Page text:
"Not everyone wants to go to Broadway. To my knowledge, there's no desire to move 'Altar Boyz' to Broadway. It can probably run a couple of years on an Off-Broadway contract right where it is. The show belongs in that smaller space, and that space is perfect for that piece, and it's certainly a commercially successful and viable production in that space. Same thing with 'Stomp' -- they are where they are because that's where the people who are running the business want them to be. They're able to make their nut; otherwise, they would have closed long ago."
Goldstein explains that budgets for musicals must consider a more complex series of union agreements as well as a larger company, thanks in part to the inclusion of musicians: "Also, musicals tend to be more spectacle-based and therefore have more-demanding production elements. However, musicals like 'Rent,' 'Avenue Q,' and 'Spelling Bee' have shown that you can create a successful musical and capitalize under $5 million. Straight plays tend to have a smaller cast and usually a smaller production -- no flying witches, elevating staircases, revolving French Revolution sets -- though large-cast shows like 'Democracy' can capitalize around $3 million."
Our panel of experts leaves you with some insightful comments on venturing into the unpredictable world of producing on Broadway and off.
Adler says, "To many, producing on Broadway seems a foolhardy venture, fraught with an overwhelming number of obstacles. Producers need a strong sense of what will play to a mass audience comprising an increasing number of tourists every year. It's hard to determine what might work a few years in the future, since it can take quite some time to get from conception to opening night. When a show is produced by a team of producers, which is much more frequent nowadays, one or two lead producers must take up the artistic reins with a strong grip. This is an increasing challenge; many people receive producer billing because they've brought in a sizable chunk of the investment and then want some voice in the proceedings. This multitude of artistic opinions can create confusion among the creative team, and art arrived at by consensus is often anemic. Ideally, producers should seek to mount work that has the potential to speak to audiences for years to come. The choice of material is essential, but success is very difficult to predict. Many sure things have resulted in ignominious flops."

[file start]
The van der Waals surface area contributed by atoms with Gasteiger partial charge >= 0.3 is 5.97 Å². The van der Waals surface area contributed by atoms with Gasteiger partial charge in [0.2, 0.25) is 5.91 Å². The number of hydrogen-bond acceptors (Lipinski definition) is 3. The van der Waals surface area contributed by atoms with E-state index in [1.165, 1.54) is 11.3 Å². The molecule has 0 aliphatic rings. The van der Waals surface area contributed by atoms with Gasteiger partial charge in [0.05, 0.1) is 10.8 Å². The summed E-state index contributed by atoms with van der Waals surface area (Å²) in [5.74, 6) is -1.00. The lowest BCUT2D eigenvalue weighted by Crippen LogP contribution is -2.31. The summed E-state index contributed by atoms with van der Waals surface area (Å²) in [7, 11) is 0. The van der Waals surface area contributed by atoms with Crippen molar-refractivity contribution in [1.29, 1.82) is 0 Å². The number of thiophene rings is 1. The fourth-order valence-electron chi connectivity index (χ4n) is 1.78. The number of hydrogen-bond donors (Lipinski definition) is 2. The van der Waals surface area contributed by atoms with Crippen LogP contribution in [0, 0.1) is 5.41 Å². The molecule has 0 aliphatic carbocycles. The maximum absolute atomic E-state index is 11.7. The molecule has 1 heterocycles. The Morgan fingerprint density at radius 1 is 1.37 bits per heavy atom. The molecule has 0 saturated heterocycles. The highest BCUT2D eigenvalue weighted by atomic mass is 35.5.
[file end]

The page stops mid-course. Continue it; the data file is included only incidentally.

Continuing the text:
Goldstein has some advice for companies working at the Off-Broadway level: "Work with a general manager. Often, emerging producers try to do it all -- raise money, oversee all the production logistics, create an effective marketing campaign, etc. In that scenario, so much can fall through the cracks. It can be a significant added expense to bring in a general manager who has production and logistical expertise, but the experience and connections a good GM can bring to the show, not to mention an extreme time savings for the producer, can more than outweigh the monetary expenditure on the position. Why raise $200,000 if you're spread so thin you can't put all your efforts into creating a successful show? I think it's more effective to raise a little more money and assemble the strongest production team one can to create the best possible environment for a show to grow."
Finally, Fishelson tackles the question of whether Broadway and Off-Broadway productions are still viable investments in today's economy: "Those who invest in Broadway are investors who want more excitement than the typical stock portfolio investment. There's more excitement involved, so that comes with a higher risk. I suppose the same thing would accompany an investment in motion pictures, and this is more fun for the investor. I think they like the excitement of making exciting product available in the world. We raised the money for 'Golda's Balcony' in 24 hours. We just made a couple of phone calls to people who were very mindful of the show's importance and eager to see it live long and big."
And so far, "Golda's Balcony" has at least managed to live. Notes Fishelson, "The Broadway production plus a couple of regional sit-downs brought us to 60% [of recoupment]. I totally expect the remaining 40%, at least, to come in by next Memorial Day from the national tour and other miscellaneous ancillary sources. Profits after that would be wonderful."